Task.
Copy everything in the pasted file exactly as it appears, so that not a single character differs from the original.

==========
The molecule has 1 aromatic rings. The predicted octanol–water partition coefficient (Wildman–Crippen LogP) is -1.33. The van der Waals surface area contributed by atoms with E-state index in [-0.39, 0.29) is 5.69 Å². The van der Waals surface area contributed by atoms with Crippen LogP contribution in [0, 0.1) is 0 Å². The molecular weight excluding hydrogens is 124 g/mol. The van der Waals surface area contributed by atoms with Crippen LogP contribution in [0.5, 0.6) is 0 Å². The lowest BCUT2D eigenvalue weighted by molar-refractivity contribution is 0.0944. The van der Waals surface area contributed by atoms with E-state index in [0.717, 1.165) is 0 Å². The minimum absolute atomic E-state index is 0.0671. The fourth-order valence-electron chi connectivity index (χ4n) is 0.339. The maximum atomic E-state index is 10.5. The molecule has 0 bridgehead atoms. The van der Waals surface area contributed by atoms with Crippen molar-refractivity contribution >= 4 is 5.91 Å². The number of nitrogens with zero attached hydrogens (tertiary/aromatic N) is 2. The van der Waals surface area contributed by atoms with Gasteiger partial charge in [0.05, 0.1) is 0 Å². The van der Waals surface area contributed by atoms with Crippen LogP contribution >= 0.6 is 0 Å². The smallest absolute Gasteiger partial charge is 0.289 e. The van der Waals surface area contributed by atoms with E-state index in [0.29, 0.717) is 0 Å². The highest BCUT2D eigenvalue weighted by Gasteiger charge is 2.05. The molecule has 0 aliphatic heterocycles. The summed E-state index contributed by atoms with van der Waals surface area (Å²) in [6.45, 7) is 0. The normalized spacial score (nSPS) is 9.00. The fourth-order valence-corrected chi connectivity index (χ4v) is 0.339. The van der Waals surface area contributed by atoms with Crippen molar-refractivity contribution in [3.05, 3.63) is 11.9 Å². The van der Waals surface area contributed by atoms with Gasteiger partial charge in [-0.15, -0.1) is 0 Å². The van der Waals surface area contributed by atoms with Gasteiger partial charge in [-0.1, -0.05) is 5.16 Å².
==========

The molecule has 1 aromatic rings. The predicted octanol–water partition coefficient (Wildman–Crippen LogP) is -1.33. The van der Waals surface area contributed by atoms with E-state index in [-0.39, 0.29) is 5.69 Å². The van der Waals surface area contributed by atoms with Crippen LogP contribution in [0, 0.1) is 0 Å². The molecular weight excluding hydrogens is 124 g/mol. The van der Waals surface area contributed by atoms with Crippen LogP contribution in [0.5, 0.6) is 0 Å². The lowest BCUT2D eigenvalue weighted by molar-refractivity contribution is 0.0944. The van der Waals surface area contributed by atoms with E-state index in [0.717, 1.165) is 0 Å². The minimum absolute atomic E-state index is 0.0671. The fourth-order valence-electron chi connectivity index (χ4n) is 0.339. The maximum atomic E-state index is 10.5. The molecule has 0 bridgehead atoms. The van der Waals surface area contributed by atoms with Crippen molar-refractivity contribution >= 4 is 5.91 Å². The number of nitrogens with zero attached hydrogens (tertiary/aromatic N) is 2. The van der Waals surface area contributed by atoms with Gasteiger partial charge in [0.05, 0.1) is 0 Å². The van der Waals surface area contributed by atoms with Crippen LogP contribution >= 0.6 is 0 Å². The smallest absolute Gasteiger partial charge is 0.289 e. The van der Waals surface area contributed by atoms with E-state index in [0.29, 0.717) is 0 Å². The highest BCUT2D eigenvalue weighted by Gasteiger charge is 2.05. The molecule has 0 aliphatic heterocycles. The summed E-state index contributed by atoms with van der Waals surface area (Å²) in [6.45, 7) is 0. The normalized spacial score (nSPS) is 9.00. The fourth-order valence-corrected chi connectivity index (χ4v) is 0.339. The van der Waals surface area contributed by atoms with Crippen molar-refractivity contribution in [3.05, 3.63) is 11.9 Å². The van der Waals surface area contributed by atoms with Gasteiger partial charge in [-0.15, -0.1) is 0 Å². The van der Waals surface area contributed by atoms with Gasteiger partial charge in [-0.1, -0.05) is 5.16 Å².